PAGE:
Minimalist Healthy Hobbies/Interests

It seems that every hobby or interest out there involves the accumulation of possessions. Half of them have the word “collection” somewhere in the name: Coin collecting, Franklin Mint Plate collecting, bottle cap collecting, stamp collecting, porcelain doll collecting. Even the ones that don’t make it THAT obvious, have some underlying collecting aspect to them.

Even if ones interest is something as simple as chess, likelihood is that they have a hoard of Chess supplies somewhere in their home. To play Chess, the only thing one needs is a chess set (a board and 32 pieces) …… that’s it. AH, but the likelihood is, they have a few sets: A formal set, a travel set, a BIG set, and the untouchable marble set. Additionally they will also have an entire shelf of books delving into various chess strategies. Documentaries of famous players. Also, gotta have the time clock thingy. They have their coffee mug with a rook on it that was a gift from their niece.

The truth is, ANY hobby can get outta hand and expensive with the amount one can collect from it. While a hobby like Chess in no way requires the accumulation of possessions to grow in that passion, it is a basic human compulsion to acquire more of the tools of the passion we love.

With all that being said, I’d like to offer some ideas for minimalists interested in pursuing new hobbies, interest, and even potential passions that they don’t have to clear a big space in the closet for. Many of which I have dabbled in from time to time. These are:

  • Blogging
  • Podcasting
  • Web design
  • Coding
  • Yoga – A matt, a couple blocks, a pillow, internet access, and soothing music, boom
  • Sporting of any kind (Soccer, Volleyball, Running, Cycling, Roller-skating, etc) – Most of these all you need is a ball and attire.
  • Gaming (video, board, card) – It’s all digital these days.
  • Reading novels – Don’t have to keep the book once it is read, and we also have e-books
  • Photography – Again, it’s all digital.
  • Astronomy – All one needs is a good telescope, and lots of digital reading material.
  • Investing – Like pennystock and such.
  • Community Event Volunteering.
  • Dancing – Learning new types of dance.
  • Meditation
  • Learn a new language

Even the ones I have listed above can take up much space if we let them, but I chose these specifically because it’s not necessary to collect an abundance of stuff to continue to excel and grow within them.

Weather the Storm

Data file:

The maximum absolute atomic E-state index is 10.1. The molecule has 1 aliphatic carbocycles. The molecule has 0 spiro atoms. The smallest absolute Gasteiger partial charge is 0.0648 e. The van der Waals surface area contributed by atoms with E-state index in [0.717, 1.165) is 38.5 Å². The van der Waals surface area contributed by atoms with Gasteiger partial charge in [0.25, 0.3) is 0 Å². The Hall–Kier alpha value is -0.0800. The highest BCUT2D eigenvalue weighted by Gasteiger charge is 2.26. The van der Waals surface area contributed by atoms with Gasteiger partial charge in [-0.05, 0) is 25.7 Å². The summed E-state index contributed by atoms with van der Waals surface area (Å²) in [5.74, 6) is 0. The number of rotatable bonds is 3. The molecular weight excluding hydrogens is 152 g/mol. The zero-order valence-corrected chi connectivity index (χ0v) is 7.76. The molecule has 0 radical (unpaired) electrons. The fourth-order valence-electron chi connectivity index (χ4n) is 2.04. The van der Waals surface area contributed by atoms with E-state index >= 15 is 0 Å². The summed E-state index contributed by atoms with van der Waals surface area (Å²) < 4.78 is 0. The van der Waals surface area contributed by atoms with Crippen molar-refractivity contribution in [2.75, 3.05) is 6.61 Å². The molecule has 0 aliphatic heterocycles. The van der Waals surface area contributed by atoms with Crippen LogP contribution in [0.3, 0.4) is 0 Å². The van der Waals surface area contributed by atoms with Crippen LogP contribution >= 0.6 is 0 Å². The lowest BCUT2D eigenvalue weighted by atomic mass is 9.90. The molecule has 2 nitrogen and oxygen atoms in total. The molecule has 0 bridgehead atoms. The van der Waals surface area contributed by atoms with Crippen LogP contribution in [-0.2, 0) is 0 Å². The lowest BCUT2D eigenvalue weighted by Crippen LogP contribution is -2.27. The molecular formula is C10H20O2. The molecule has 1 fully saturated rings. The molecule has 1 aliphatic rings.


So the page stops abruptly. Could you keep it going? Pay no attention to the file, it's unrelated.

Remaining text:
It is easy to keep a simple and disciplined life when we are set in a pattern that is uninterrupted by external (or internal) variables; the only difficulty is starting/establishing such a life. The true test of someone’s strength however, is in their ability to adapt to changes in their pattern of life. Their ability to stay disciplined when other temptations rear their ugly heads. Their ability to remain calm, and approach obstacles with rationality, and not freak out, when things don’t go according to plan.

Now that is easy for me to say, as even I have been known to FREAK OUT when a life changing event comes along that I did not plan for, and did not cause. But this is still true nonetheless.

When something happens to us that shakes our very foundation, I have found that it is important to remind ourselves that it is ok to mess up. It is ok to fall. We are still important, we are still loved. THAT knowledge will give us the strength to pick ourselves up and grow again. That knowledge will permit us to remain positive and focused, so that way we sleep the night, and approach a new day with a positive attitude.

Real Experience

“It’s one thing to see it on the page of a book, or a TV screen, but it’s another thing entirely to see Saturn’s Rings live in the night sky through a telescope.” Me

The above quote was after an experience I had in my early college years after a professor had a whole bunch of us students over his house for a “Saturn Viewing.” Truthfully the view of Saturn was not as glorious as it is in the books and one the screen, But the rings were obvious and very pronounced and that was more than enough to make me giddy.

There is no substitute for real life. Real connection and real experience can not be found through a speakerphone, a screen, or via any digital means. Or, more precisely, there are elements, subtleties that are missed when experiences and connections are made digitally. While all of these wonderful technological advances increase the potential for real connection and experience, if not used responsibly and in moderation they will inevitably replace real connection and experience.

Technology can be an great resource to start a connection, but in the end you gotta be there in person.